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Long: NASCAR makes decision worth celebrating

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About time.

The notion that a winner could fail inspection after a race and still be credited with the victory was ridiculous. That such penalties often weren’t announced until a few days after the race dragged down the sport.

NASCAR finally did the right thing Monday, stating that  it will disqualify the winning vehicle if it fails inspection after the race at the track. This is for Cup, Xfinity and the Truck series. 

It’s simple now.

Do not pass inspection … do not collect your race-winning check and trophy.

“Bring your cars right,” Steve O’Donnell, NASCAR’s chief racing development officer, said of the message to teams. “We are not going to take 24 hours to inspect 40 cars postrace. Get it right.”

Two special areas will be with lug nuts and engines. A team can have up to two lug nuts not secured and still keep the win.

Because teams use sealed engines for two races, it’s possible a race-winning engine could be on its first race and not be inspected at the R&D Center until it is run a second time. Should a violation be found after an engine is run a second time, there will not be a disqualification because NASCAR does not want to alter the results from a race weeks or months earlier with that engine. Instead, NASCAR will issue an L2 penalty (75 points, six-race suspension of crew chief or other team members and fine between $100,000 – $200,000 and finish will not count toward playoff eligibility or determining the champion in final race) and apply it to both races. 

Other than that, series officials said a violation found in inspection after the race will lead to that car being disqualified. (Teams will have the chance to appeal and that will be heard by Wednesday after the race.)

So, if a winning car doesn’t pass the ground clearance measurements after the race, it is disqualified. If the splitter does not meet the rules after the race, the winning car is disqualified. If there is a violation with the rear window that is found after the race, the winning car is disqualified.

You get the point.

NASCAR will drop a disqualified car to last in the results, take away any stage points it scored and withhold the money it would have earned for the win. The victory will not count toward playoff participation or advancement to the next round.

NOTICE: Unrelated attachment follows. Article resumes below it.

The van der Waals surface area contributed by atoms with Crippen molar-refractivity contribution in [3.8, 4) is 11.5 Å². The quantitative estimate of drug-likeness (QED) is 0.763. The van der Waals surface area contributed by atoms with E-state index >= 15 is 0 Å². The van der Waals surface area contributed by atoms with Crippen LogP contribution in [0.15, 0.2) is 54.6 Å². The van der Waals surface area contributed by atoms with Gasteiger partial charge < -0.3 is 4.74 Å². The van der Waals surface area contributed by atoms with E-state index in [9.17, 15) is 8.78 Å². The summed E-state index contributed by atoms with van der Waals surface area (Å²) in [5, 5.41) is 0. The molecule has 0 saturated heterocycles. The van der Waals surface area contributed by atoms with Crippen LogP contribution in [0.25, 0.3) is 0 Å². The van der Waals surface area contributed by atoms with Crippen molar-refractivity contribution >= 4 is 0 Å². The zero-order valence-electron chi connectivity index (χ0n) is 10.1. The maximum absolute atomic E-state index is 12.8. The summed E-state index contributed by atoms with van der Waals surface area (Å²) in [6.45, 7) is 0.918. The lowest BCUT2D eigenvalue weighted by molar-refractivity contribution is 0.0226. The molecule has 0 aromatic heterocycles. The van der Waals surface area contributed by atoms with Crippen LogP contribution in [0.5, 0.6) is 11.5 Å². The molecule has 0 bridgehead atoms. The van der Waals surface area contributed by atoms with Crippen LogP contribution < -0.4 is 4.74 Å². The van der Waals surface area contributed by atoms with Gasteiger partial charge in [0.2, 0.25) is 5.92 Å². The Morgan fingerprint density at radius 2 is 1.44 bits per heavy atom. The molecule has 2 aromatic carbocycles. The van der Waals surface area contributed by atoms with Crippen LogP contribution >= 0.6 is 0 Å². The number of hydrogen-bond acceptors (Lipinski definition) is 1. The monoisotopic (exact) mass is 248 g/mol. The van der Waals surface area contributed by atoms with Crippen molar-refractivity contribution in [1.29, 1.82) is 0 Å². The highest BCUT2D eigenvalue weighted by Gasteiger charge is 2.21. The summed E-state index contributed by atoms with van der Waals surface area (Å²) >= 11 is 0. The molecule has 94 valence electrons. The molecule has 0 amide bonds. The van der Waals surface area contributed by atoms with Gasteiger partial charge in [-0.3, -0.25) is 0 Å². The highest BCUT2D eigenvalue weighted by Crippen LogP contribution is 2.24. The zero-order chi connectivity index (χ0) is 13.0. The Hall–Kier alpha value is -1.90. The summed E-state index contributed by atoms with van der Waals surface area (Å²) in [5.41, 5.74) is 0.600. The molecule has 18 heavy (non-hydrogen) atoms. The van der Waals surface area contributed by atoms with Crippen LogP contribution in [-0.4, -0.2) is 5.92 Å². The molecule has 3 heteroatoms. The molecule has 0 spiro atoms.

NASCAR also stated that the winning driver of a disqualified car will not have that victory count toward their career record.

It will be as if the win never happened for that car and driver.

As it should.

Finally.

The runner-up car also will be inspected after the race. In a case where the winning car fails inspection, the runner-up will be declared the winner provided it passes inspection.

NASCAR also will take a random car for inspection after the race and series officials conceded it often could be the third-place car in case the top two fail. Last year’s Texas playoff race had the top two finishers fail inspection after the race — winner Kevin Harvick and runner-up Ryan Blaney.

Monday’s announce will impacts other areas. NASCAR estimated it would take more than 90 minutes after the race before a winner could be declared.

That’s for every race. So the winner of the Daytona 500 could change well after the confetti falls on their celebration in Victory Lane, photos are taken and interviews complete.

Yes, that will be awkward but it will be better than having a team keep a victory with a car that doesn’t pass inspection. Getting it right matters. 

Even with NASCAR ratcheting penalties last season to winners, the record book still listed those drivers as the victors. Monday’s announcement won’t mean rewriting the record book for those who won races with illegal cars, but it’s a start and a direction NASCAR needs to go.

Another key impact with this ruling could be on the postrace celebrations.

Cars have blown out wheels and damaged parts of the body with crowd-pleasing burnouts.

So what happens with this?

“We’re in show business,” Scott Miller, NASCAR’s senior vice president of competition. “Fans like burnouts. It’s a hard decision to make, and I don’t think we’ve actually landed on whether or not we’re going to say they can’t do that. But let’s just say that, at the very least, if there are habitual offenders of that, that’s not going to be OK.”

That issue might be a bit muddy but the the fact that NASCAR is willing to disqualify a winning car and remove it from the record books is something that needed to be done. A long time ago.

Now on to the next issue in the sport …

Austin Hill wins Truck Series opener at Daytona in overtime finish

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Austin Hill won Friday’s Gander Outdoors Truck Series season opener at Daytona in an overtime finish, claiming his first career Truck Series win.

The win comes in Hill’s 52nd series start and his first with Hattori Racing Enterprises. Hill, a former member of the NASCAR Next driver program, took over for defending champion Brett Moffitt in the No. 16 Toyota.

Hill, 24, beat Grant Enfinger, Ross Chastain, Spencer Boyd and Matt Crafton in the second attempt at an overtime finish.

Hill, who is from Winston, Georgia, led 39 laps and survived a race that saw 11 cautions and 26 of 32 trucks involved in accidents.

“Man, this truck was fast,” Hill told Fox Sports 1. “I knew we had a truck that could compete. Got a little scared there at the end. I thought (Enfinger) was going to get me, he got a big run. We were able to protect it. I can’t believe my first win came at Daytona. It’s so surreal, I can’t wait to party with these guys.”

Hill’s win is the third in a row for Hattori after Moffitt won the last two races of 2018.

The overtime period was created by a wreck with two laps left in the scheduled 100-lap distance that involved 10 trucks and nearly every remaining frontrunner. The final restart was setup by a two-car incident on the first overtime attempt.

Only nine of the field’s 32 trucks took the final green flag.

“It was a crazy night … carnage everywhere,” Enfinger said. “We tore up a lot of crap tonight.”

STAGE 1 WINNER: Sheldon Creed

STAGE 2 WINNER: Johnny Sauter

Click here for the race results.

Click here for the point standings.